Weekend Box Office Report: 'Think Like a Man' Topples 'The Hunger Games'Jacob Hall |
After a month of domination, 'The Hunger Games' has finally been displaced from the number one position on the box office top ten. Considering its theme of the little guy taking on the establishment and emerging victorious despite the odds, it's appropriate that it wasn't a major Hollywood blockbuster that snatched that spot. Show us someone who predicted that 'Think Like a Man' would win the weekend and we'll show you a certified box office predicting master. Or a liar. One of the two.
1. Think Like a Man: $33,000,000 ($33,000,000)
2. The Lucky One: $22,805,000 ($22,805,000)
3. The Hunger Games: $14,500,000 ($356,900,000)
4. Chimpanzee: $10,205,000 ($10,205,000)
5. The Three Stooges $9,200,000 ($$29,355,000)
6. The Cabin in the Woods: $7,750,000 ($26,980,000)
7. American Reunion: $5,200,000 ($48,300,000)
8. Titanic 3D: $5,000,000 ($52,828,000)
9. 21 Jump Street: $4,600,000 ($127,066,000)
10. Mirror Mirror: $4,114,000 ($44,206,000)
The victory for 'Think Like a Man' isn't just a matter of where it stands on the list: it's a matter of the money involved. $33 million is a big opening for any modestly budgeted film, but for a film that was seemingly flying under the radar, it's a huge victory. Of course, "flying under the radar" is just internet movie writer code for "white people didn't know about it." Time and time again, movies made by black filmmakers and starring black casts make a splash at the box office (check out the continually successful career of Tyler Perry) and every time, it comes a big surprise for both the internet and the studios. Of course, this never spurs the production of more films by black filmmakers with black casts, mainly because that would involve the people with budgetary funds learning that there are audiences out there who aren't thirteen year old white boys.
This week also showcased the power of another often-neglected audience: 'The Lucky One' opened to just over $22 million and you can bet that those theaters were full of women. After all, America's population of thirteen year old white boys were too busy saving their dimes for 'The Avengers' to bother to see a Nicholas Sparks adaptation starring Zac Efron. Both 'The Lucky One' and 'Think Like a Man' have essentially already made their money back. Expect the former to top out around $70 million and the latter around $60 million. Not exactly numbers that'll set the world on fire, but numbers that will keep everyone involved happy and working.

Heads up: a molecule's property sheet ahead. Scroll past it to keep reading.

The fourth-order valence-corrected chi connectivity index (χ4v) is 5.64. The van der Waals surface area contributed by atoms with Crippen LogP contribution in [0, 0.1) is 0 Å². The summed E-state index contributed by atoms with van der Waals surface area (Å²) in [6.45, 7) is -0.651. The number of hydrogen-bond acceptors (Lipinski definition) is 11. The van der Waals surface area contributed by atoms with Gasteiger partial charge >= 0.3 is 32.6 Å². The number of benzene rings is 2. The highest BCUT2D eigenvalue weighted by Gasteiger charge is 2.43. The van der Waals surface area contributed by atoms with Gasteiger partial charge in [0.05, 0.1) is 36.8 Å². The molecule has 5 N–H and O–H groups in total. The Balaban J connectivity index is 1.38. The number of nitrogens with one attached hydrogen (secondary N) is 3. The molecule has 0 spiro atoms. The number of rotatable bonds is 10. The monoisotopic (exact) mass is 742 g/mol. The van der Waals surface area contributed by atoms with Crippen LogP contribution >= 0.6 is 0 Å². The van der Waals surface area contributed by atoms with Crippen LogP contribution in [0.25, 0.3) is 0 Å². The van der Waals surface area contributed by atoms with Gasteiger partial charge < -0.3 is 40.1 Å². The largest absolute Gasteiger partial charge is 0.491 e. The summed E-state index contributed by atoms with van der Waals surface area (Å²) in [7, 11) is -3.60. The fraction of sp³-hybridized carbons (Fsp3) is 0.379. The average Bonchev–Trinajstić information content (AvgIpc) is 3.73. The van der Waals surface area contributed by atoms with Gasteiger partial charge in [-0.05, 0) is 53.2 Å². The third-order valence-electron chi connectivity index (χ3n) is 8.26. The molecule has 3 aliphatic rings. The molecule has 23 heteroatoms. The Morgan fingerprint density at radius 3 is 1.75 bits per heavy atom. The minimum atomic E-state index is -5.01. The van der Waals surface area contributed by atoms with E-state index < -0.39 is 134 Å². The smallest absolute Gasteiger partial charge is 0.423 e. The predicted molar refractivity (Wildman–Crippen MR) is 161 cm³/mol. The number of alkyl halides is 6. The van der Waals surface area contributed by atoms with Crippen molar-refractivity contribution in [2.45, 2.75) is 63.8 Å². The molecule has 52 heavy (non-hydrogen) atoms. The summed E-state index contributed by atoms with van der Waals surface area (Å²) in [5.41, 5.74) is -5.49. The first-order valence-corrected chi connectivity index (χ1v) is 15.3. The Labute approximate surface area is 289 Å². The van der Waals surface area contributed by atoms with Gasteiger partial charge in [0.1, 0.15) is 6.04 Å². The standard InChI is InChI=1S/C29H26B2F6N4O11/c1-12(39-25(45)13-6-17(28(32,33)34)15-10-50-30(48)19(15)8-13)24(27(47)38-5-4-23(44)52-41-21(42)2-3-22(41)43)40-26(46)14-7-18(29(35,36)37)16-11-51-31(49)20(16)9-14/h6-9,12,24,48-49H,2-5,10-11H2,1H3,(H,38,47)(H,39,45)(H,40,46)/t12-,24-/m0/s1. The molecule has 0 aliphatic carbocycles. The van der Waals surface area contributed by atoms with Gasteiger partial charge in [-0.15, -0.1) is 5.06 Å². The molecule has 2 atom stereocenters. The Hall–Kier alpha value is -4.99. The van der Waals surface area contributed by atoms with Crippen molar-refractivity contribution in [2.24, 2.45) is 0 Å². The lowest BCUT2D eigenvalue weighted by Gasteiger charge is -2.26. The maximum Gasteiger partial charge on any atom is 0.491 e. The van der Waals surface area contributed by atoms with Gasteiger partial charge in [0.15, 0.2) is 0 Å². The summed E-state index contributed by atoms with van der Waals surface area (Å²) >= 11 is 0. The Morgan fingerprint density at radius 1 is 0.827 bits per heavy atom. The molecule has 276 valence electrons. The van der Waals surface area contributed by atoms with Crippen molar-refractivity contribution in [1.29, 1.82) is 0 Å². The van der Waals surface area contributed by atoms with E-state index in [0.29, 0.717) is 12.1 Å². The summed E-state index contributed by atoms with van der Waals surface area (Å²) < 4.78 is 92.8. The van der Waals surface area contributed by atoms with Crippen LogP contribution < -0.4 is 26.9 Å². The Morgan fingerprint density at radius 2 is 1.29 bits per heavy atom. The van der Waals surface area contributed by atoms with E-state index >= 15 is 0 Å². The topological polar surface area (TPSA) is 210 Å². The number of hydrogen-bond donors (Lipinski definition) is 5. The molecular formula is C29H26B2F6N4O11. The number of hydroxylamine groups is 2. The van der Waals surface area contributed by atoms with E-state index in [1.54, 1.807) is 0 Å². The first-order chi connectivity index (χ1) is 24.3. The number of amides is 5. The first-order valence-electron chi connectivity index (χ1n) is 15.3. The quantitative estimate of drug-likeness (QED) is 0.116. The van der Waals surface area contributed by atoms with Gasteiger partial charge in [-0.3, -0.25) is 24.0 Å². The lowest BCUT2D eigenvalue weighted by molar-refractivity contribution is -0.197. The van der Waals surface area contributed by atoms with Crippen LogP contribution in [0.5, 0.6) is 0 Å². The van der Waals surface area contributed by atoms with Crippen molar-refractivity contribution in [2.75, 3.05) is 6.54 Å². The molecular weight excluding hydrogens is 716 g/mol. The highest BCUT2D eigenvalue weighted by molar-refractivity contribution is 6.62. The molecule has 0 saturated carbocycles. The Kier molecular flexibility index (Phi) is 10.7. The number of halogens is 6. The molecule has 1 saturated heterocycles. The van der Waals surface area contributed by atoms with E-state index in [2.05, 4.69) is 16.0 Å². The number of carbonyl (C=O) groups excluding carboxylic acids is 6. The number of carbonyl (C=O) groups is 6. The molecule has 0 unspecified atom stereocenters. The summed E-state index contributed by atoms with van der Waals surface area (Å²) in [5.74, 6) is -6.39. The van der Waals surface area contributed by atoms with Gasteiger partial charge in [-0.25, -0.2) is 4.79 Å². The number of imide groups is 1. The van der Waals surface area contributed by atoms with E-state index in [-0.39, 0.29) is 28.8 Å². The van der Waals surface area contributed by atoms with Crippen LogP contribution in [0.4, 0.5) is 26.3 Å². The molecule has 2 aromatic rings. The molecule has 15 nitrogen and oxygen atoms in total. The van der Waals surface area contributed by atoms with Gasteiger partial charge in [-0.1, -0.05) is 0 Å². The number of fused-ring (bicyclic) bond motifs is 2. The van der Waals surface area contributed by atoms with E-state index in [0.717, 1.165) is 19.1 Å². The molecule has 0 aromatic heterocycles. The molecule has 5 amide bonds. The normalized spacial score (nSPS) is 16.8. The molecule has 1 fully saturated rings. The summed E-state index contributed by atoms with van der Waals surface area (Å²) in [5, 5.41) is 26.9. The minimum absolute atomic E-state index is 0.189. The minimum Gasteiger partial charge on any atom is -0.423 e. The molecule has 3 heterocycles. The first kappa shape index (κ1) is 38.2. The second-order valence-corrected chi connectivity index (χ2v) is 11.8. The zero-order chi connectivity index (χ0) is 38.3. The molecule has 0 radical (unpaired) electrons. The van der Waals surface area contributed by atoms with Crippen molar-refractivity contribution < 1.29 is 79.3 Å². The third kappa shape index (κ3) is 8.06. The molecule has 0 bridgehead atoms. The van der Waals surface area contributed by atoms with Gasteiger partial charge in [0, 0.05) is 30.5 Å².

'The Hunger Games' dipped down to the number three spot with $14 million for the week, a pretty terrific take for a film that's been out for over a month. That officially takes the film past the $350 million mark. And that's that. Are we really going to talk about the box office take of 'The Hunger Games' for the fifth week in a row? We'll check back in when it hits $400 million sometime in May.
As for other new releases, the Tim Allen-narrated, ape-centric nature documentary 'Chimpanzee' did Tim Allen-narrated, ape-centric nature documentary numbers. $10 million is perfectly fine and totally expected -- not every one these things is going to be 'March of the Penguins.' Outside of the top ten, the critically acclaimed documentary 'Marley' took proper advantage of a Friday that happened to land on an April 20th, opening in 42 theaters and grossing a solid $260,000.
The rest of the top ten isn't quite a wasteland, but nothing particularly exciting is going on either. 'The Three Stooges' took a pretty steep dive down to $9 million and 'The Cabin in the Woods' continued to not blow any accountant's socks off with $7 million. Neither of them are necessarily flops (the former didn't cost too much and the latter already has a dedicated fanbase and a strong future on DVD), but it's nothing to get worked up over.
Both 'American Reunion' and 'Titanic 3D' took in roughly $5 million and both are currently hovering around the $50 million mark, but one of them is a new release and the other is a re-release of a film that made hundreds of millions of dollars fifteen years ago. You can guess which of those $50 million grosses is stronger. Rounding out the top ten are '21 Jump Street' and 'Mirror Mirror' with about $4 million apiece. Both of them are just about ready to slide out of the top ten, the former a big hit and the latter a non-disaster.
Next week finds a slew of new releases hitting theaters. The biggest of them is probably 'The Pirates! Band of Misfits,' but as critically acclaimed as Aardman Animation films are, they have been inconsistent at the American box office. The other big releases include 'The Five Year Engagement' (a possible sleeper hit if it finds the right audience), 'Safe' (it'll do typical Jason Statham numbers before filling up a $5 bin a your local Wal-Mart) and 'The Raven' (which is being quietly released under a not-so-secret veil of shame).